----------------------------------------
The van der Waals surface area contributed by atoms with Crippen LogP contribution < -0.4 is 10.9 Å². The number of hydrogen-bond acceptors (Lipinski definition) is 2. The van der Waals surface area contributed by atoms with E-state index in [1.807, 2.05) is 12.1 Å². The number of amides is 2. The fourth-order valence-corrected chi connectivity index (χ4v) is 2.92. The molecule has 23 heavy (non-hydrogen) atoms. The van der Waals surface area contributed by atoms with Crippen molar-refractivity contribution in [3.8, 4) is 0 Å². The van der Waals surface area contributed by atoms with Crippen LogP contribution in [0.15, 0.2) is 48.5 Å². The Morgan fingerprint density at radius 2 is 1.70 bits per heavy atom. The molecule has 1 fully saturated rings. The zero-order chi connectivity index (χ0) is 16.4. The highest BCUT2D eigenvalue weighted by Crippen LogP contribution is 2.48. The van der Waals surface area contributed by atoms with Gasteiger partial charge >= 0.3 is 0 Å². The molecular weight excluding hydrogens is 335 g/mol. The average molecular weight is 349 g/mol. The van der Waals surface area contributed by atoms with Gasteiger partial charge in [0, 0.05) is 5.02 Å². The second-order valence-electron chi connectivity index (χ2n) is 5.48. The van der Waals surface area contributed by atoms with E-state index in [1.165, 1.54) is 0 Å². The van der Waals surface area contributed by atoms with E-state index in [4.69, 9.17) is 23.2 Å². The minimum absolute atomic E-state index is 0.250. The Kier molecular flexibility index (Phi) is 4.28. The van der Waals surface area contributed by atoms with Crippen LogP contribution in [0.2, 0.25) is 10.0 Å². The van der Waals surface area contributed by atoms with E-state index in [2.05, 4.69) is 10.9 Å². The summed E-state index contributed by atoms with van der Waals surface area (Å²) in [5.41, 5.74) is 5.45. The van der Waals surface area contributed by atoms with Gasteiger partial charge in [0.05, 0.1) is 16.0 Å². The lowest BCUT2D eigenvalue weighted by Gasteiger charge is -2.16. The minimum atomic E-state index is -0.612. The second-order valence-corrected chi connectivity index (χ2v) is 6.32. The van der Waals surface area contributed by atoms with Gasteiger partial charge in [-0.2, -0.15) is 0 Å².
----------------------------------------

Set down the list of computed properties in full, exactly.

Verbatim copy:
The van der Waals surface area contributed by atoms with Crippen LogP contribution < -0.4 is 10.9 Å². The number of hydrogen-bond acceptors (Lipinski definition) is 2. The van der Waals surface area contributed by atoms with E-state index in [1.807, 2.05) is 12.1 Å². The number of amides is 2. The fourth-order valence-corrected chi connectivity index (χ4v) is 2.92. The molecule has 23 heavy (non-hydrogen) atoms. The van der Waals surface area contributed by atoms with Crippen molar-refractivity contribution in [3.8, 4) is 0 Å². The van der Waals surface area contributed by atoms with Crippen LogP contribution in [0.15, 0.2) is 48.5 Å². The Morgan fingerprint density at radius 2 is 1.70 bits per heavy atom. The molecule has 1 fully saturated rings. The zero-order chi connectivity index (χ0) is 16.4. The highest BCUT2D eigenvalue weighted by Crippen LogP contribution is 2.48. The van der Waals surface area contributed by atoms with Gasteiger partial charge >= 0.3 is 0 Å². The molecular weight excluding hydrogens is 335 g/mol. The average molecular weight is 349 g/mol. The van der Waals surface area contributed by atoms with Gasteiger partial charge in [0, 0.05) is 5.02 Å². The second-order valence-electron chi connectivity index (χ2n) is 5.48. The van der Waals surface area contributed by atoms with E-state index in [1.165, 1.54) is 0 Å². The van der Waals surface area contributed by atoms with E-state index in [4.69, 9.17) is 23.2 Å². The minimum absolute atomic E-state index is 0.250. The Kier molecular flexibility index (Phi) is 4.28. The van der Waals surface area contributed by atoms with Crippen LogP contribution in [0.2, 0.25) is 10.0 Å². The van der Waals surface area contributed by atoms with E-state index in [2.05, 4.69) is 10.9 Å². The summed E-state index contributed by atoms with van der Waals surface area (Å²) in [5.41, 5.74) is 5.45. The van der Waals surface area contributed by atoms with Gasteiger partial charge in [0.05, 0.1) is 16.0 Å². The lowest BCUT2D eigenvalue weighted by Gasteiger charge is -2.16. The minimum atomic E-state index is -0.612. The second-order valence-corrected chi connectivity index (χ2v) is 6.32. The van der Waals surface area contributed by atoms with Gasteiger partial charge in [-0.2, -0.15) is 0 Å².